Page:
Text: The text for the course is:  Excursions In Modern Mathematics, 4th edition, by Peter Tannenbaum and Robert Arnold.  We will cover all or part of the following chapters.
1:    The Mathematics of Voting
3:    Fair Division, The Mathematics of Sharing
5:    Euler Circuits
6:    The Traveling Salesman Problem
7:    The Mathematics of Networks
8:    The Mathematics of Scheduling
11:  Symmetry
12:  Fractal Geometry

Note: There is much more material in our text than we could possibly cover this semester, so I will let you know specific pages that you are responsible for and that will accompany what we cover in class. Read as much of the rest as you like.

Additional Readings:   In addition to the textbook, I will present excerpts from the following books.  These are also suggested for you to read on your own.
Conquering Math Anxiety by Arem, Brooks/Cole, A self-help workbook if you feel anxious when it comes to math.
Multicultural Mathematics, by Nelson, Joseph and Williams, Oxford Univ. Press, to investigate the rich cultural heritage of mathematics.
Women in Mathematics, by Osen, MIT Press,  to discover the role some women played in mathematics.
The Puzzling Adventures of Doctor Ecco, by Shasha, Dover, to apply what we learn in class to math puzzles.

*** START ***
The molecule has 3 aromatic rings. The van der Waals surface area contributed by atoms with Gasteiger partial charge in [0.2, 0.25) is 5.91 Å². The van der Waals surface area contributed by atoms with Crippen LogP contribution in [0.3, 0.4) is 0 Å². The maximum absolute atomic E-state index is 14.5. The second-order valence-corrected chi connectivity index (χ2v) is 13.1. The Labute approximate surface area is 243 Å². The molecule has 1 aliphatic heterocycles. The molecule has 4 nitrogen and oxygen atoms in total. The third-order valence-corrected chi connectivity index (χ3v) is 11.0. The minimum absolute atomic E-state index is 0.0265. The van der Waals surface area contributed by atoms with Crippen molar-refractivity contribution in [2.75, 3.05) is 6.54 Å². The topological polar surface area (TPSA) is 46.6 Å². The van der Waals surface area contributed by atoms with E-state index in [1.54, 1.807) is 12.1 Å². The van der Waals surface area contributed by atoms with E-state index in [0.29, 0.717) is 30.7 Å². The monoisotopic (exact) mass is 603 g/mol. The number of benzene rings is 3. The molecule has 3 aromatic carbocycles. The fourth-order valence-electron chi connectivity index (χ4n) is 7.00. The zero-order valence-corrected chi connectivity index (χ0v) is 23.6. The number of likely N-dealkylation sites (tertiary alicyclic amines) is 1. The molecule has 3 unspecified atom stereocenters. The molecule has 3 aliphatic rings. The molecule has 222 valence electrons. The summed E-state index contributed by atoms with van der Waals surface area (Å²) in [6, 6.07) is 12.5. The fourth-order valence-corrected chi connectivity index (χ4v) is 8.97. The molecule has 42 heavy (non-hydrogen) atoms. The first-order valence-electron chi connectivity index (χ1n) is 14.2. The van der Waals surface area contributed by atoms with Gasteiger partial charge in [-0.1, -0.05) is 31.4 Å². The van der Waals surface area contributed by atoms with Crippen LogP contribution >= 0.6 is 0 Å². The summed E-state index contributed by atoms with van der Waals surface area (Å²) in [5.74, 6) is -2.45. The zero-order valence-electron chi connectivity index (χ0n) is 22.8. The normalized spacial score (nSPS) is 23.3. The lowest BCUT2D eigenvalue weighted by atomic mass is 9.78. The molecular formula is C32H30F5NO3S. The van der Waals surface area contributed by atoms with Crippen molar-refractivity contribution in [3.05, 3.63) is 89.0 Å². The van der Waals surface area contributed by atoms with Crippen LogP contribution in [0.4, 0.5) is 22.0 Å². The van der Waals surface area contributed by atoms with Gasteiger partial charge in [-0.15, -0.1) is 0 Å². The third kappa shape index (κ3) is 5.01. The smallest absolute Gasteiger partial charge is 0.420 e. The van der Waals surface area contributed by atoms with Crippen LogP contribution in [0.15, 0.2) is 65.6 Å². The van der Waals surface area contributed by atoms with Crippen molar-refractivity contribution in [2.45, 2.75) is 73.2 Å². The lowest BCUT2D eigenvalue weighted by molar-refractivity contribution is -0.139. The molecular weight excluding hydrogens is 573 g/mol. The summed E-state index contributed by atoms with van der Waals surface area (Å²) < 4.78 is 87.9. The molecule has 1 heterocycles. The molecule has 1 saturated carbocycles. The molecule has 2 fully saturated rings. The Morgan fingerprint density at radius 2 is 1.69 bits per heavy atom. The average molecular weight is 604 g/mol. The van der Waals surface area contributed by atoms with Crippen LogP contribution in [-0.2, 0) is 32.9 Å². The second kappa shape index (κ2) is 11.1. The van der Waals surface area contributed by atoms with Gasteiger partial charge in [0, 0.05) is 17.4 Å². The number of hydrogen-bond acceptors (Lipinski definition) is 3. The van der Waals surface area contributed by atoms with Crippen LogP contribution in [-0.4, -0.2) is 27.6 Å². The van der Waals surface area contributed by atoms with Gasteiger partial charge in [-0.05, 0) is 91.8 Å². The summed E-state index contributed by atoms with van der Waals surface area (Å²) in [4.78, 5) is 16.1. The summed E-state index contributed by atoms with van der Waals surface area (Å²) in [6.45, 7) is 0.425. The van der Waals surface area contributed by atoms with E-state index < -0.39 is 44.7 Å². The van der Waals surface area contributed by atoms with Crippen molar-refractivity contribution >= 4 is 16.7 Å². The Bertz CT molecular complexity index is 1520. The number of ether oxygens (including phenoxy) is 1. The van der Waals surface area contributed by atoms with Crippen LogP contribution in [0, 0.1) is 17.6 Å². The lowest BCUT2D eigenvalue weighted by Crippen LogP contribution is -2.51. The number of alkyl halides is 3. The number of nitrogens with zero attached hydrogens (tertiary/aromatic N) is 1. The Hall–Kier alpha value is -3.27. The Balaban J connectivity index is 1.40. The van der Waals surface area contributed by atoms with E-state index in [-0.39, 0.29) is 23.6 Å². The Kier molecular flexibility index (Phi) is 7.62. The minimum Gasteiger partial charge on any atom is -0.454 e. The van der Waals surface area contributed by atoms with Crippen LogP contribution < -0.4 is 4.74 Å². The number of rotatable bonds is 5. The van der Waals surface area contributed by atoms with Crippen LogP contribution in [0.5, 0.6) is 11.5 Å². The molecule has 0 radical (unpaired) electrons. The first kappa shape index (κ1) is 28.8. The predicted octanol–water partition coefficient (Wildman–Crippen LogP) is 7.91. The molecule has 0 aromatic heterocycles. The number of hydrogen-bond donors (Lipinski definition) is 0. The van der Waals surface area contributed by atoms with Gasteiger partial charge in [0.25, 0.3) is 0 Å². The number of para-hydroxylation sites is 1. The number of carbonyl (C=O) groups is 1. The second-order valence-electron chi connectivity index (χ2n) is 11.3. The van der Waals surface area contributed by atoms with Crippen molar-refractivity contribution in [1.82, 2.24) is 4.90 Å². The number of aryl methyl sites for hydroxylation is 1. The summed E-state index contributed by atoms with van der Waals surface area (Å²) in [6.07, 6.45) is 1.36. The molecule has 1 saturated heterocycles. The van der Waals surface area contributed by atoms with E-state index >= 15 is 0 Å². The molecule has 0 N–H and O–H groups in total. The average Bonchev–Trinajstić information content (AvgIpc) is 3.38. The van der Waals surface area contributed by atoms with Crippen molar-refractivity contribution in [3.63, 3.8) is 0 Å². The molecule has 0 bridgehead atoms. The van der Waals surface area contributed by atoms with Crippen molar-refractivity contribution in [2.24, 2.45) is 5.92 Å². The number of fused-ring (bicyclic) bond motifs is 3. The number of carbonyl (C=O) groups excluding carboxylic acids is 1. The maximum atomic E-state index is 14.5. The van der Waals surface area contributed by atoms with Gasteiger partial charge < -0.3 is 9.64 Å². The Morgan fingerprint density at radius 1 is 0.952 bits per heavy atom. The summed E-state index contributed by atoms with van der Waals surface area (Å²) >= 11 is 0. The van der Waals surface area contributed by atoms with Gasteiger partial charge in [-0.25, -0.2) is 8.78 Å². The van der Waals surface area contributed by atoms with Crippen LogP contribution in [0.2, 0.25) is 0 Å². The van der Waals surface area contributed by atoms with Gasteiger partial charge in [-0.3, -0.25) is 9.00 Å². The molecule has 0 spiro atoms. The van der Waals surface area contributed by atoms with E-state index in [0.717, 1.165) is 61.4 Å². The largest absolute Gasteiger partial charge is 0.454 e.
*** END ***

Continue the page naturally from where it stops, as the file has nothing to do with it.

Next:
Class work:Examples and exercises will be worked on in class.  There will be some class discussion and working in groups.  This is a very important time to absorb the information and begin to understand how to apply it to problems.  This work will count as 10% of your grade.

World wide web assignments:I will use e-mail to send you world wide web assignments. These will consist of the names of web sites.  You are to visit this sites and respond to my e-mail with your comments. If you are unfamiliar with "surfing the web", visit a computer lab and ask for help.  Once you get started, you will find that it is a very easy thing to learn to do. To start this process off, as soon as possible, send me e-mail just saying hello. Once I have e-mail from everyone, I will send out the first assignment.  This work will count as 10% of your grade.